About Me

Hi! My name is Zander.

My primary interest

I have been passionate about computers since I was roughly six. I've remained intrigued by how a computer functions on its lowest level. In 2009, I remember watching videos about Super Mario 64 hacks. Fascinated, I came to my father for a solution. His words: "programming."

Eager to know more, I began searching. I quickly learned that the fundamental basis of "programming" included logically commanding a computer to perform instructions in very specific ways. I began my endeavours in learning to program through simple Batch scripts, like short text-based adventures with simple choices and results. I remember showing my friends. I remember the sheer surprise they exhibited, seeing what I thought was just an interesting experiment. Noticing this, I realized the potential I could have with computers, as well as the motivation brought about by simply pleasing others with my work.

After Batch script, I grew tired of the simple, linear label-based code. Seeking to utilize more of my computer, I set out to develop my very own web browser, an extremely ambitious endeavor. I discovered Visual Studio and the languages it offered, like Visual Basic, which was my next language. Using the handy Windows Forms tool, I was able to "create my web browser" by plopping in an engine-provided browser widget, a few buttons, and a text box. At last, a day after the conceiving of its idea, I created my web browser. I gave it to my parents, and really expected them to use it, unbeknownst of the fact I created almost none of it. They used it a few times.


On March 12, 2012, I created an account for the then-game Roblox. The game was stylized as a basic yet fully multiplayer LEGO-like world. However, there was one major catch that immediately interested me: the game supported the creation of other games. With this knowledge, it became more appropriate to refer to Roblox as a sort of "engine" or "platform," rather than a mere game. After about a year of simply playing the game, I became dedicated to learning how I could control the functionality of the game.

Roblox utilized Lua for its in-game scripting, likely because of its characteristics of being lightweight and easily embeddable. I was taught by another member of the community for about a year until I had a solid basis of understanding how the game worked.

Some users on Roblox hosted "games" known as "Script Builders," that is, games where anyone could join and run their own scripts with little restriction in realtime. This allowed users to demonstrate their programming abilities, or simply to share their creativity. From about 2014 to 2017, I was extremely active in these communities. Of saved files, I wrote over 60,000 lines of Lua for use in Script Builders, including server administration utilities, unique weapons, maze and terrain generators, and much more. However, I eventually stopped partaking in Script Builders after Roblox deprecated a few critical features required for them to run smoothly.


In 2016, I discovered the chat platform Discord. I found a number of chat bots or just "bots" for short, and wondered if I could create my own. I set out to create Discoid, a multipurpose bot for Discord servers that supported quick but extremely powerful moderation, fun features, and a variety of utilities. After about a year of working on this bot in C#, Discoid was in over 23,000 servers on Discord. It grew to over 10,000 lines of code.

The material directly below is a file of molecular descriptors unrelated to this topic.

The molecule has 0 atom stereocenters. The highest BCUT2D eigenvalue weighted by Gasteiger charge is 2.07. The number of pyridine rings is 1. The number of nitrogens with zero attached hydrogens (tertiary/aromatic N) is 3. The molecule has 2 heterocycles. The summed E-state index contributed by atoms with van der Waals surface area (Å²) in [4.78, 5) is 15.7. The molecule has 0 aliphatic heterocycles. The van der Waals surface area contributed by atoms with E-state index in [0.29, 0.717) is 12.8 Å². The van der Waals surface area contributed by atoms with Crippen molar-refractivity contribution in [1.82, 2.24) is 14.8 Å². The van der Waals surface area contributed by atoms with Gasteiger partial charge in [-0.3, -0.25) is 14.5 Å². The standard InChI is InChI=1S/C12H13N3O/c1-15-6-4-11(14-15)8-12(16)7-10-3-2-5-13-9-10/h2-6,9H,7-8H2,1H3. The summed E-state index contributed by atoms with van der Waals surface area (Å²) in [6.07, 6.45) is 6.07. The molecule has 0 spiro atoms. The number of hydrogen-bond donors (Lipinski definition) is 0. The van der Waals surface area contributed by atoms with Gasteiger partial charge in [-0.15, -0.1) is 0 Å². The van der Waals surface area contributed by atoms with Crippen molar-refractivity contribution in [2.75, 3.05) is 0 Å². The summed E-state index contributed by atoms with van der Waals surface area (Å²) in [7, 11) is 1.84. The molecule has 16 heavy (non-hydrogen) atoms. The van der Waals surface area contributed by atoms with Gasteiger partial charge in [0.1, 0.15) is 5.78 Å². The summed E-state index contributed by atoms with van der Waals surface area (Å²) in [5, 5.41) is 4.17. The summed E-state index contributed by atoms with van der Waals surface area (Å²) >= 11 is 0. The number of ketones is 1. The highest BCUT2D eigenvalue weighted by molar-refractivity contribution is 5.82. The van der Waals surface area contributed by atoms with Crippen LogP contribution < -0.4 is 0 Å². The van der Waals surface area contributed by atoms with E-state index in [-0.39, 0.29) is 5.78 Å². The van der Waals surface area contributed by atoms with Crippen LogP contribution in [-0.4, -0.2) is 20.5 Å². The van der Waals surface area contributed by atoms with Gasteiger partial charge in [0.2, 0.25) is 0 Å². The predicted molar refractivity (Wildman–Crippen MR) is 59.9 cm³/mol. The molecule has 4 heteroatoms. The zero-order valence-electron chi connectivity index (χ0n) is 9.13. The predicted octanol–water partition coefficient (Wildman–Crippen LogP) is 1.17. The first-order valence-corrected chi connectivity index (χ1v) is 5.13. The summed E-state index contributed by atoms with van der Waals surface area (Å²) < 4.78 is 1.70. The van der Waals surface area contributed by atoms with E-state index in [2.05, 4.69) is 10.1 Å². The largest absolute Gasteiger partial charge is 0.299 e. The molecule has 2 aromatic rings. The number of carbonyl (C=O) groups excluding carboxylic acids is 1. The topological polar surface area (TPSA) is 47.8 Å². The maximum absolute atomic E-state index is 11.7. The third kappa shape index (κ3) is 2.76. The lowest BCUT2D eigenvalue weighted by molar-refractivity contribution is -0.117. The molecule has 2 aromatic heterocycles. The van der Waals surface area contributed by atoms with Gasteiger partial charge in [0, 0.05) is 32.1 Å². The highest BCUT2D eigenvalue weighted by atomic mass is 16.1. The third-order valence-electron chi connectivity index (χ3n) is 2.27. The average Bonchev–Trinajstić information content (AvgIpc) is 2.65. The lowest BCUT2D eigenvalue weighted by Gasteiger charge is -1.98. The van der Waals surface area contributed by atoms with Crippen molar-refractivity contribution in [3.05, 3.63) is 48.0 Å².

Unfortunately, my finances were too shallow to continue to host Discoid. Additionally, Discoid had taught me so much about proper code practices that I felt a rewrite was necessary. In June of 2017, I began work on Qubit, a new bot with similar end goals but an extremely different design path. Qubit underwent three complete rewrites until I settled on an iteration I enjoyed working on.

Example Qubit Status
Qubit's response to a command that requested its current status, shortly before the development was permanently halted.

Qubit never left its beta stages (primarily because I wasn't sure people would discover all of its features in a meaningful manner). Instead, it stayed as an opt-in open beta provided to those who found the server for Discoid and wished to give it a try. Before I stopped working on Qubit, it supported custom commands (programmable using sandboxed Lua), command rulesets (a declarative syntax for enabling/disabling commands in certain contexts), image manipulation (superimposing existing images on top of others), gambling (with a custom currency), a social system (complete with profiles, reputation, a biography, clans, and more), and quite a few more major features to keep the Discord power user entertained.

Again, much like Discoid, development on Qubit was ultimately halted due to the lack of funds, and consequently, motivation. The lack of funds made it impossible to reasonably host the bot, and my lack of motivation stemmed from the fact it seemed as if nobody truly appreciated the capabilities of the bot, disregarding a select few people who used its features religiously.

What I ultimately took out of my Discord bot projects was how critical it is to be able to design something that not only you can enjoy as the creator, but that many others can enjoy. Two major factors that drove me to continue to work on Discoid and Qubit were its ease-of-use and appeal to users. Moreover, these projects taught me a lot about user interactability, design choices, and provided insight on users' approach to learning concepts.


Through almost a decade of programming, I have realized some of my philosophies when I create projects for others to use. I consistently seek to create a project that is polished, simple to use, and appealing to users. In essence, I seek to create what I would adore using.

TODO: probably more with this section